Monday, October 22, 2018

Maddie and Ms. Thumblebuster

                                    Maddie and Ms. Thumblebuster
                                                                      By Valerie L. Egar

            Maddie talked to trees.  That wasn’t  unusual— more than a few people say a word or two to trees, usually under their breath.  “Pretty flowers,” or, “Wow. You’re beautiful.” But Maddie insisted that when she talked to trees, the trees talked back. They had long conversations.
Needless to say, most adults didn’t believe Maddie. A few thought perhaps she’d been dropped on her head when she was a baby.  Others called her “imaginative” and “fanciful” and agreed she’d soon outgrow it.   But her real problem arose when she became a member of Ms. Thumblebuster’s fourth grade class. 

Oh, Ms. Thumblebuster was tough! She ate uncooked oats for breakfast and texted in capital letters.  She loved numbers and measurements and facts, no matter how trivial. On the first day of school, she held a banana in one hand and a strawberry in the other. “Which one is a berry?” Everyone except her nephew Ralphie pointed to the strawberry.
“Ralphie gets an ‘A’!  Technically, a banana is a berry!” she shouted triumphantly. She loved the word ‘technically.’
When Ms. Thumblebuster overheard Maddie telling the other girls that she talked to the willow tree in her backyard and the tree yearned to be a ballet dancer, she put Maddie in the corner. “No lies in this classroom! Facts only!”
“But,” Maddie insisted, “that is exactly what the tree said.”
“Trees DO NOT talk!” Ms. Thumblebuster shouted. “You will stay after school today.”
When school was over, Ms. Thumblebuster  told Maddie to write, ‘Trees do not talk’ one hundred times. Maddie did as she was asked, but as she wrote ‘Trees do not talk,’ she whispered to herself, ‘to Ms. Thumblebuster.’ Maddie had a feeling Ms. Thumblebuster wouldn’t hear a tree talking even if it shouted as loud as she did.
As the school year progressed, Ralphie was not only his aunt’s pet, but also the class bully. Pushing, shoving, calling names, taking lunches, kicking backpacks, Ralphie was a

 problem. Maddie had enough! “See that oak tree,” she said, pointing to the tall tree in the middle of the school playground. “It told me it is going to pelt you with acorns if you keep it up.”
“You’re nuts,” he taunted. “Trees don’t talk.”
“Really? Then how do I know your middle name is Wattles?”
Ralphie blinked. “You saw it somewhere?”
“If that’s what you want to believe.”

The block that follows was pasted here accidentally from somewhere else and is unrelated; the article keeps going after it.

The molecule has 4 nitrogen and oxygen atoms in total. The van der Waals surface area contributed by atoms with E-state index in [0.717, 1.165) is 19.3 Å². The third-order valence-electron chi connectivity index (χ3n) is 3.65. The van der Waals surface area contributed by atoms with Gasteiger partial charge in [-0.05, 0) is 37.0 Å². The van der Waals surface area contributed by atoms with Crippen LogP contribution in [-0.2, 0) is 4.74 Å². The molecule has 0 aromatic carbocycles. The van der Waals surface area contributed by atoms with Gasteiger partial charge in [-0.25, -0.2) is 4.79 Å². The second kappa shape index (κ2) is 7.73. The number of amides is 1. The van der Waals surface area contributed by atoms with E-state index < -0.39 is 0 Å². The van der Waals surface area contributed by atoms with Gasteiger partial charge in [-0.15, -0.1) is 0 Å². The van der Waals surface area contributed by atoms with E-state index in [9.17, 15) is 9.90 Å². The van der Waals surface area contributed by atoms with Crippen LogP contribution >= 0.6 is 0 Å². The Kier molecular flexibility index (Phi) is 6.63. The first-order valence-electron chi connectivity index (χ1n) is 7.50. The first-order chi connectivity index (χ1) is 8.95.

That night, Ralphie, had a nightmare about the oak tree running after him, hard acorns hitting his head. Ms. Thumblebuster accused Maddie of bullying Ralphie. “You made him have terrible dreams!” While Ralphie went home to watch movies about zombies and ghouls after school, poor Maddie stayed to write a letter apologizing for frightening him.
“Dear Ralphie,” Maddie began. “I am sorry you had a bad dream about the oak tree on the playground. The tree is not happy with how you act, but it didn’t say it would throw acorns at you. I made that part up.  Trees hate bullies though, and you should stop being one. Sincerely, Maddie.”
“You call this an apology?” Ms. Thumblebuster  bellowed. “You are a very impertinent girl. I-M-P-E-R-T-I-N-E-N-T. Do you know what that means?”
“Yes,” Maddie said. “That you’re probably going to call my Mom.”
Maddie sighed walking home. It looked like it was going to be a very long, awful year.
Every tree along the way offered sympathy. “Don’t lose hope, Maddie.” “Maddie, hearing us is your super-power.”
“But I want you to DO something!” she shouted. “Ms. Thumblebuster is so unfair! Ralphie is awful!”

The trees fanned Maddie with their leaves and whispered tree songs. The willow in the back yard twirled its beautiful long branches in a lovely dance. But they all agreed they couldn’t fix what was wrong with Ms. Thumblebuster or Ralphie. All they could tell Maddie was that there were others like her and that over time, she would find them. Because she trusted the trees, she believed them, but on the days she knew Ralphie was aiming to steal her lunch, she filled her lunch bag with acorns.
Like the story? Share with your FACEBOOK friends, like and comment.
Copyright 2018 by Valerie L. Egar. May not be copied, reproduced or  distributed without permission from the author.
Published October 21, 2018 Biddeford Journal Tribune (Biddeford, ME).

Valerie L. Egar is an author from Maine, USA. She loves animals, long walks in the woods and her husky, Phoenix.  Follow her on FACEBOOK!

No comments:

Post a Comment